UK Trains is on the right track
In the latest installment of our series featuring Windows Phone design consultations, we catch up with Gustavo Guerra, developer of the free UK Trains app, which pulls in feeds from the national rail service and displays it in the app.
With the app, individuals can find a tremendous amount of real-time information, including:
- List of nearest stations to current location
- Map with directions to chosen station
- Station departure and arrivals boards, including platform information
- Live train progress during the journey, and expected arrival times
The app can auto-refresh that information every 60 seconds, even under the lock screen or when the app is in the background; and users can pin individual stations to their start screen for quick reference.
Clearly this is a wealth of information to convey to your typical train passenger. The design challenge at the time of the consultation was determining how to convey the essential information in a manner that is clear and concise.
Gustavo met with Dave Crawford, design lead at Microsoft, to get some ideas for ways to enhance the app for its users.
Watch this short video to see the design consultation between Dave and Gustavo:
“It is nice to see that it is actually a native app, and not relying on browser content. This is something that we really try to encourage in our Windows Phone app developers,” said Crawford.
Two priorities to address
The first item to address was fixing the alignment within the app display - and keeping a straight line of content all the way down the screen. Dave suggested that this can be checked quickly using a tool like Expression Blend, or within the design view in Visual Studio.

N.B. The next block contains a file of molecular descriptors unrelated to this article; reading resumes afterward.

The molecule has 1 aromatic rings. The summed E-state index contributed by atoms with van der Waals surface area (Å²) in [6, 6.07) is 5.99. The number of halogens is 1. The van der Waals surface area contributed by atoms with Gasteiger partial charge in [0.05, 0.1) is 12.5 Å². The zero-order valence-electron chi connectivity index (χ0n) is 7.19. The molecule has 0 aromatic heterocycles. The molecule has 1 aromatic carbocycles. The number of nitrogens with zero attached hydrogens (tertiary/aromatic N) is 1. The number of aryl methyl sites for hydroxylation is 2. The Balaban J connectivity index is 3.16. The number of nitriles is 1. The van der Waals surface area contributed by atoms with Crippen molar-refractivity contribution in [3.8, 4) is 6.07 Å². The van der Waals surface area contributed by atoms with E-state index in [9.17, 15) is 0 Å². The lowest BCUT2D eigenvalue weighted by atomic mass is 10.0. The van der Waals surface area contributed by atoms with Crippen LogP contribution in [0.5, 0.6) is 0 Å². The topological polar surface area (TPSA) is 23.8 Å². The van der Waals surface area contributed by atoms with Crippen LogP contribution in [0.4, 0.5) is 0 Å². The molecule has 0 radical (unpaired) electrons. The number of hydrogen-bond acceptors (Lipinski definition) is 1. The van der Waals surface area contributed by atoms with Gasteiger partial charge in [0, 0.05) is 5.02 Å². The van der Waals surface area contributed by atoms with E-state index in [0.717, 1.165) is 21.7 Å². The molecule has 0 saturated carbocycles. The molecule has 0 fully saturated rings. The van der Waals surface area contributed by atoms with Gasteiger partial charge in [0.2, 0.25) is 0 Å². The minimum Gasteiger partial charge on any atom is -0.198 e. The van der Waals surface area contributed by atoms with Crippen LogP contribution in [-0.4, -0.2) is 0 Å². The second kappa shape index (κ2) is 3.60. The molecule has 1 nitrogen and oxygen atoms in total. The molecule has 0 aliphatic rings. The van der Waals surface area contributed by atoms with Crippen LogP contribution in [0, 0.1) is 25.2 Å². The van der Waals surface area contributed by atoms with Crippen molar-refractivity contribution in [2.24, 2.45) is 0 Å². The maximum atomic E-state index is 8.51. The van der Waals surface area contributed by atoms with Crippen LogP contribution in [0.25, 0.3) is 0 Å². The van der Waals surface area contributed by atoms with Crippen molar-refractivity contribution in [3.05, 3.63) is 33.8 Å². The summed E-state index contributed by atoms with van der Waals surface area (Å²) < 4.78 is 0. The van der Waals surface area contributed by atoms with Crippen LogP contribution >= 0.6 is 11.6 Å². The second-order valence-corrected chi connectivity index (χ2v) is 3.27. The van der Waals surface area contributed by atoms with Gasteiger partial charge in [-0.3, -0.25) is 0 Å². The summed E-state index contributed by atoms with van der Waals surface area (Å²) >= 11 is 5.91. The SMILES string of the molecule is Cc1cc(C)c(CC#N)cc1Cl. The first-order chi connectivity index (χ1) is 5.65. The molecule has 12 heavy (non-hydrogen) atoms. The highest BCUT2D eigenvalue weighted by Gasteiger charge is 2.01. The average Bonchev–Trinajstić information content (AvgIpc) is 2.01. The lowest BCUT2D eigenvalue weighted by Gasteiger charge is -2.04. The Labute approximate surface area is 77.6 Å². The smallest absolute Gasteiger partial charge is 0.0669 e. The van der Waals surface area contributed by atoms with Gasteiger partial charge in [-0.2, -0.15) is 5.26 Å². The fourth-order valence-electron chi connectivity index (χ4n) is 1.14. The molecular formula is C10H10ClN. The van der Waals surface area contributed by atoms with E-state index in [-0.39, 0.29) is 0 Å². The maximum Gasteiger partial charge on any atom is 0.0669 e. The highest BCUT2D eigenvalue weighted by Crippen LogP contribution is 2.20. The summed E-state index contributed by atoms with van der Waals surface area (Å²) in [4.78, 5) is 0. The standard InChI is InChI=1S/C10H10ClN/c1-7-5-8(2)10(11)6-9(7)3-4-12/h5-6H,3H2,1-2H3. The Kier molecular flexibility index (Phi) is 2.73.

Dave also suggested fixing the display of arrival information within the app. The time stamps were center-aligned, but to make the information easier to read, the column should be indented to one side (right-aligned) and then Gustavo also needed to make sure the various data on the screen shares the same alignment. In summary, alignment is one of the easiest things developers can check to ensure their applications have a more considered design.
Additional suggestions for improvement
Prior to the consultation, all of the content displayed in the app was using the same “weight” of type face, making it hard for the user to prioritize the information shown on screen. Gustavo needed to decide which items should be shown in a thicker font, in order to give a sense of priority to specific items. For instance, Dave recommended putting the time stamps and platform numbers in a slightly lighter weight font compared to the station name details. (You can see how the display of information has improved since Gustavo made changes like the “Departure” information shown.)
Additionally, Dave said: "I would like to see him introduce some telemetry tracking - get some Flurry or some other APIs in there - so he can see what his users use, and how they use it.”
This type of information will give Gustavo more insight into not only the total number of people using the app, but more importantly, how they are using it, too. This will help him plan for future releases.
Gustavo has implemented many of the recommendations that came out of the consultation, which can be fully appreciated in the latest version of UK Trains that is available in the Windows Phone Store. (Gustavo also offers an Irish Trains app, too.)
Make the most of these design resources
Are you ready to enhance your Windows Phone app? Start with this video that shows you the best Tips &Tricks from Dave Crawford when it comes designing apps for Windows Phone:
If you are thinking about apps for the Lumia 1520 and 1320, review our design considerations that help you to optimise your apps for large screen Windows Phone devices.
Additionally, design consultations are available as rewards from our DVLUP program, including an introductory one-hour consultation with the experts from Toledo Design.
You can learn more about Freda - which is available exclusively for Windows Phone and Windows 8 - from the developer’s website.